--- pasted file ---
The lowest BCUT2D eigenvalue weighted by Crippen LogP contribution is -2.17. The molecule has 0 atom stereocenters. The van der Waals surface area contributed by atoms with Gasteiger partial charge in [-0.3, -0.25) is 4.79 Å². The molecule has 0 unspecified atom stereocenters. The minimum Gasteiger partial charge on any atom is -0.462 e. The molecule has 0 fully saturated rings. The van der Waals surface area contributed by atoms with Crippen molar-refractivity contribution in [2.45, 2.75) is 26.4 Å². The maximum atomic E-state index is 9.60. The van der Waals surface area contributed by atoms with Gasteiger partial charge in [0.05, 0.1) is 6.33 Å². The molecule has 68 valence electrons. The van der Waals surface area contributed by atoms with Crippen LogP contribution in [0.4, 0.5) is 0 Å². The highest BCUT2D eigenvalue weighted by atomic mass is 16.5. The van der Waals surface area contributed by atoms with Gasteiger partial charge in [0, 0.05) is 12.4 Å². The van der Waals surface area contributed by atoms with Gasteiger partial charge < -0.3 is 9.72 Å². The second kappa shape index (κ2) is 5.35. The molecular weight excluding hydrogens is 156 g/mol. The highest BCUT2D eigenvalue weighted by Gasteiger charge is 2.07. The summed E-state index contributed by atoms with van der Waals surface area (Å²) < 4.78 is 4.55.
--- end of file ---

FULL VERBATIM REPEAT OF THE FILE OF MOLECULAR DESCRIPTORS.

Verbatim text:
The lowest BCUT2D eigenvalue weighted by Crippen LogP contribution is -2.17. The molecule has 0 atom stereocenters. The van der Waals surface area contributed by atoms with Gasteiger partial charge in [-0.3, -0.25) is 4.79 Å². The molecule has 0 unspecified atom stereocenters. The minimum Gasteiger partial charge on any atom is -0.462 e. The molecule has 0 fully saturated rings. The van der Waals surface area contributed by atoms with Crippen molar-refractivity contribution in [2.45, 2.75) is 26.4 Å². The maximum atomic E-state index is 9.60. The van der Waals surface area contributed by atoms with Gasteiger partial charge in [0.05, 0.1) is 6.33 Å². The molecule has 68 valence electrons. The van der Waals surface area contributed by atoms with Crippen LogP contribution in [0.4, 0.5) is 0 Å². The highest BCUT2D eigenvalue weighted by atomic mass is 16.5. The van der Waals surface area contributed by atoms with Gasteiger partial charge in [0, 0.05) is 12.4 Å². The van der Waals surface area contributed by atoms with Gasteiger partial charge < -0.3 is 9.72 Å². The second kappa shape index (κ2) is 5.35. The molecular weight excluding hydrogens is 156 g/mol. The highest BCUT2D eigenvalue weighted by Gasteiger charge is 2.07. The summed E-state index contributed by atoms with van der Waals surface area (Å²) < 4.78 is 4.55.